Web 2.0

Pinterest - Social Bookmarking That is Both Graphic and Easy!



So, I'm not really sure where I learned about Pinterest, but thanks so much to whomever it was that pointed it out to me.  I dig the concept of social bookmarking.  It's a great idea conceptually.  However, when it comes to actually digging into all that text -- well, the urge to back away quickly without taking time to actually read the content is often stronger than my desire to will myself through it all.


That's really why I like Pinterest.  It's a graphic version of the links that I love from social bookmarking.  Way more manageable and digestable than so many of those other biggies.  It doesn't have everything I'd love in a social bookmarking site, but it is definitely worthy of a look from anyone who is just overwhelmed by all of the text and minutia of those the other social bookmarking biggies.

 

Here is the link to my first Pinterest Board:  Ed Tech Books Worth Reading

Disclaimer:  I KNOW they are not all "technology" books, but they are truly books about the elements needed to change any organization (specifically education), which means a move to more seamlessly integrated technology use by students to complete authentic tasks...so I think that should qualify!

Episode 6: Google Docs in your classroom



Google Docs isn't new to the online community, but to many teachers, it is a concept that is entirely new and exists in unexplored territory in our schools and in our classrooms. It is an incredible, free, functional, and intuitive tool, yet it doesn't get the attention it deserves from the educational community.

Google Docs is an online office suite software package released by Google. Anyone who has signed up for a free Gmail account can access Google Docs. The reality is, though, that most teachers have not explored the concepts of online software because many districts do not utilize these resources at all. This is unfortunate, as a tool like Google Docs is robust enough to do most of the heavy lifting of other more traditional office productivity software (namely the products from Microsoft), yet Web 2.0 modeled to incorporate real-time collaboration and accountability tools.
Teachers will be well suited to examine Google Docs to understand what it can offer them in their classroom instruction. For the price, it is a tool that absolutely deserves a first look. Due to the functionality, it deserves consideration in districts across the country as an alternative to high priced productivity software.

Links from the Show


Google Docs in Plain English - a video from the Common Craft Show:

This is a video that will help newcomers to Google Docs understand the bigger concept and purpose behind this revolutionary productivity tool.

Google Docs Tutorial Guides - Google teams up with Weekly Reader:

This is a series of three basic PDF tutorials created by Google in partnership with Weekly Reader to teach the use of Google Docs, and specifically, to teach the skill of revision in writing.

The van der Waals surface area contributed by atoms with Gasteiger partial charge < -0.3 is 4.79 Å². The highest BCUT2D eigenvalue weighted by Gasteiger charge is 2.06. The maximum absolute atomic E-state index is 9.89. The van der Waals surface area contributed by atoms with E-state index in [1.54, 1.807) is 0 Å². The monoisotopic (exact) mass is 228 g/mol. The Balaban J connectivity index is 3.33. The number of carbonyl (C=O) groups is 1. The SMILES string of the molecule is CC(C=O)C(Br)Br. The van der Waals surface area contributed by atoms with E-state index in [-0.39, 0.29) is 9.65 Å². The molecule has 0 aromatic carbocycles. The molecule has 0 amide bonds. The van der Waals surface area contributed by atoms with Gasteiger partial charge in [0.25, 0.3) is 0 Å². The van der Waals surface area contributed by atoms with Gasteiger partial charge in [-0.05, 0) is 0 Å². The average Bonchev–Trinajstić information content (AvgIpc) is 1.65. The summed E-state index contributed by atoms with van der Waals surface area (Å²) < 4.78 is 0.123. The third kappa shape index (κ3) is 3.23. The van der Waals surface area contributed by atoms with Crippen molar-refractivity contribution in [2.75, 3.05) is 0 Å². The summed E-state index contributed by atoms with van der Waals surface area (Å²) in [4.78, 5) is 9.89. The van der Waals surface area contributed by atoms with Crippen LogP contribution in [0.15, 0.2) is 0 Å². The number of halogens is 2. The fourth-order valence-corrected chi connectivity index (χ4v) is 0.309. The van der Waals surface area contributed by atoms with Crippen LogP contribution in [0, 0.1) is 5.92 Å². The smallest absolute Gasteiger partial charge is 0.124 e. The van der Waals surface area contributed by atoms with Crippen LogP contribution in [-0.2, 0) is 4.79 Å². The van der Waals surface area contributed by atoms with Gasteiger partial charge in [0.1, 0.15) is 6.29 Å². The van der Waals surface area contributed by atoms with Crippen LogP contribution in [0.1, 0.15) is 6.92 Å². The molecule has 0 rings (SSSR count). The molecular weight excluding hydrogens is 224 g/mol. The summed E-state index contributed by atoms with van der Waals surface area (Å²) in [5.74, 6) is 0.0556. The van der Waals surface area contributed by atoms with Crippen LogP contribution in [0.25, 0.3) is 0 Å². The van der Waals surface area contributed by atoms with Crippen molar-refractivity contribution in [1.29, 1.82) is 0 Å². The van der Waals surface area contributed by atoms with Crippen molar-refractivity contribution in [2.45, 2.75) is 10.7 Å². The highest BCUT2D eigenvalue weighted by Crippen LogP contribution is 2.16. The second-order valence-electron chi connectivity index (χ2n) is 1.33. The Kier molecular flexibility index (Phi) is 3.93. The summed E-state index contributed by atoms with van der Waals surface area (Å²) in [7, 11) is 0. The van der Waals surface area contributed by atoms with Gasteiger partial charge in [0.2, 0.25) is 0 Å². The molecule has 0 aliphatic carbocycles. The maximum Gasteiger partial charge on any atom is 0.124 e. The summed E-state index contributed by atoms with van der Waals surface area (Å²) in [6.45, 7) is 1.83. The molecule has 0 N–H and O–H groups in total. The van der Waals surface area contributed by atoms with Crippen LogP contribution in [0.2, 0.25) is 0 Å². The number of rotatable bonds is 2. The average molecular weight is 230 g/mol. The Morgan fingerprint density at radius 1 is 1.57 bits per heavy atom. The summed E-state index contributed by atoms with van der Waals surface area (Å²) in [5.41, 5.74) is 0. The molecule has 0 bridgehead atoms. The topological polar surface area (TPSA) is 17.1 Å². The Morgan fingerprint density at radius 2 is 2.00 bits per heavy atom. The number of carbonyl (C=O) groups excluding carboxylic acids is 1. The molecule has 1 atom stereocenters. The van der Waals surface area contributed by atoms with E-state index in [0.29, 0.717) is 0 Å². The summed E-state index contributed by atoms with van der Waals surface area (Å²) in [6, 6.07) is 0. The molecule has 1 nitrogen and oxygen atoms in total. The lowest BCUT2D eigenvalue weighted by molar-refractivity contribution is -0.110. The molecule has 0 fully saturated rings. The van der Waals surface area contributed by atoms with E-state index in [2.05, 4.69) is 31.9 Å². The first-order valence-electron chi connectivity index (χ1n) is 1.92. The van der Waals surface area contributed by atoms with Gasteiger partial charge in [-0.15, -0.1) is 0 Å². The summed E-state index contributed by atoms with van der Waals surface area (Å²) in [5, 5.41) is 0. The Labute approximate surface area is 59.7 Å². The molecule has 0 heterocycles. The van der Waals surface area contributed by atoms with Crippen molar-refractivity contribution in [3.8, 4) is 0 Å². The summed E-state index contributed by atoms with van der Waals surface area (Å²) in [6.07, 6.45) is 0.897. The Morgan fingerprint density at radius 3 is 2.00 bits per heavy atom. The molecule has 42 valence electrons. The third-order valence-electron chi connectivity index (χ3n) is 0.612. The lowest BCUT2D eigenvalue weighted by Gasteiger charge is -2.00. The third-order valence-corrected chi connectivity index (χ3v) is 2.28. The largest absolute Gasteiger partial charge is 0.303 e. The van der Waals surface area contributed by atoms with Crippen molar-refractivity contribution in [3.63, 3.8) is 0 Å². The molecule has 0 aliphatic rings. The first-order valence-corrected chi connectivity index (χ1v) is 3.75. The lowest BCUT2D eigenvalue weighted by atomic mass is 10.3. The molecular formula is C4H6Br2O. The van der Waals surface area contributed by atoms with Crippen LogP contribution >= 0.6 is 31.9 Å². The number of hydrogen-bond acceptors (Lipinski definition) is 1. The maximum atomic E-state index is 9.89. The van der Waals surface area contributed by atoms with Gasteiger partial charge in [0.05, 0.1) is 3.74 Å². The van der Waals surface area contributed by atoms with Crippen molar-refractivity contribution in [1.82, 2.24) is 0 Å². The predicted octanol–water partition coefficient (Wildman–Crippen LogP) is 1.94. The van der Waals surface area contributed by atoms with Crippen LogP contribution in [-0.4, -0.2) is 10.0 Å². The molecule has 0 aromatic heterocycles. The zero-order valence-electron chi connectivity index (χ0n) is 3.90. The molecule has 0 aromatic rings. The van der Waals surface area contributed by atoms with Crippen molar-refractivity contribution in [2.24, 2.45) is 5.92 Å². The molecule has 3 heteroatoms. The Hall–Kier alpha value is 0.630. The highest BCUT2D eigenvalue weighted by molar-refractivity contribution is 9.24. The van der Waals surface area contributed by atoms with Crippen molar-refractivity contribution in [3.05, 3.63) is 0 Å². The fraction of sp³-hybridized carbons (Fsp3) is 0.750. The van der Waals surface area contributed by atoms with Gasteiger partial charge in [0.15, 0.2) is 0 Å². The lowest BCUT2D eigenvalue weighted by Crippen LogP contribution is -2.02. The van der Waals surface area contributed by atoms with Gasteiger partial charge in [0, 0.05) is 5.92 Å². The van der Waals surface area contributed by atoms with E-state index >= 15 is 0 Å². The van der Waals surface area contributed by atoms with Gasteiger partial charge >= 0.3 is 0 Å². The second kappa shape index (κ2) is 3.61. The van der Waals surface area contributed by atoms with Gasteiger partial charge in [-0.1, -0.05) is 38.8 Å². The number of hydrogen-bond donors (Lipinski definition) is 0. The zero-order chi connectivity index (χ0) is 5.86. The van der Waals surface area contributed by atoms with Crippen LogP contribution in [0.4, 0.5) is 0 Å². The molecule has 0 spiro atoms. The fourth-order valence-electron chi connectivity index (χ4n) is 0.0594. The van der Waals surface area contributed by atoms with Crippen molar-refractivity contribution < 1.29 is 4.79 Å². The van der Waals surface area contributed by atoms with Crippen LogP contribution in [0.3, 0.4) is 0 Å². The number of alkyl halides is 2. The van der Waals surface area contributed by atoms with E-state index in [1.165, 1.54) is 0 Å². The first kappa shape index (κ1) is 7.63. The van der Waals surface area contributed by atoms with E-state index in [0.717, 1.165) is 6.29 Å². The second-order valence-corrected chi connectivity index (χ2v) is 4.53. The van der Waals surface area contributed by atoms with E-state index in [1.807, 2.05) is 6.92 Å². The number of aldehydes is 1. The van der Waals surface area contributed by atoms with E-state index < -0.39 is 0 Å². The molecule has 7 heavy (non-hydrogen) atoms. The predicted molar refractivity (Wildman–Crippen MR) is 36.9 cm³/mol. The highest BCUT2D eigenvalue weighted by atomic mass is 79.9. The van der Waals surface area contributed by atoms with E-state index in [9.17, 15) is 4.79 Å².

Google Docs Usage Tutorial:

Another basic Google Docs tutorial with some commonly asked questions and detailed step-by-step instructions.

Google for Educators Online Discussion Group:

Although I just stumbled upon this group, it looks like a solid resource for some of the major questions asked about Google Docs, and perhaps some additional support from the makers of the product.

Using Google Forms for Electronic Quizzes:

If you are interested in immediate feedback offered through online quizzes and surveys, check out Google Forms, a part of the Google Docs suite. This video shows how to easily create a Google Form survey, and how to manipulate the Google Spreadsheet to gather commonly utilized statistics on student performance.

Google Docs Bar for Firefox:

If you are a Firefox user and you begin to use Google Docs regularly, check out this freeware program. It is an extension for Firefox, but it allows you to access your Google Docs account at the touch of a button in your web browser.

Classroom 2.0:

I mentioned it several times in the show, and I will link to it here, again. If you haven't logged on to Classroom 2.0, you really need to try it out. The best advice I can give, though, is to not be afraid to make connections with the community. Find like-minded educators/professionals on the site and send them a message or write a note on their page. Your willingness to reach out to meet them will pay enormous dividends and will be rewarding and enjoyable. If you sign up, you can find me on the site: brianyearling.

Tech Trial - Fences:

For those of use who cannot seem to even keep our computer desktop organized, this is a handy little tool. Organize your desktop in seconds. A freeware program.

Tech Trial - Weebly:

A handy website generator, Weebly allows users to create sharp looking web pages in no time. Easy to use, no coding necessary, and ideal for the teacher/administrator/student who wants to create a nice looking page but doesn't want to invest the time to do all of the coding properly. Very easy to use..

If you've got questions, comments, ideas, suggestions, or want to share your use of non-linear PowerPoints with me, send it to: gettingtechintoed@gmail.com

Thanks for listening.
Brian Yearling

Host and Instructional Technology Enthusiast

Episode 3: Have you had your wiki today?

In this episode of Getting Tech Into Ed, Brian talks about one of his favorite Web 2.0 innovations: The WIKI.  Trained to use these tools properly, educators have some of the most transformational, innovative tools they can imagine in their hands (and most often for completely free).  The wiki can totally liberate educators and can provide opportunities for students to share their thoughts/ideas/learning with an authentic audience.  In this show, Brian gives several ideas to listeners.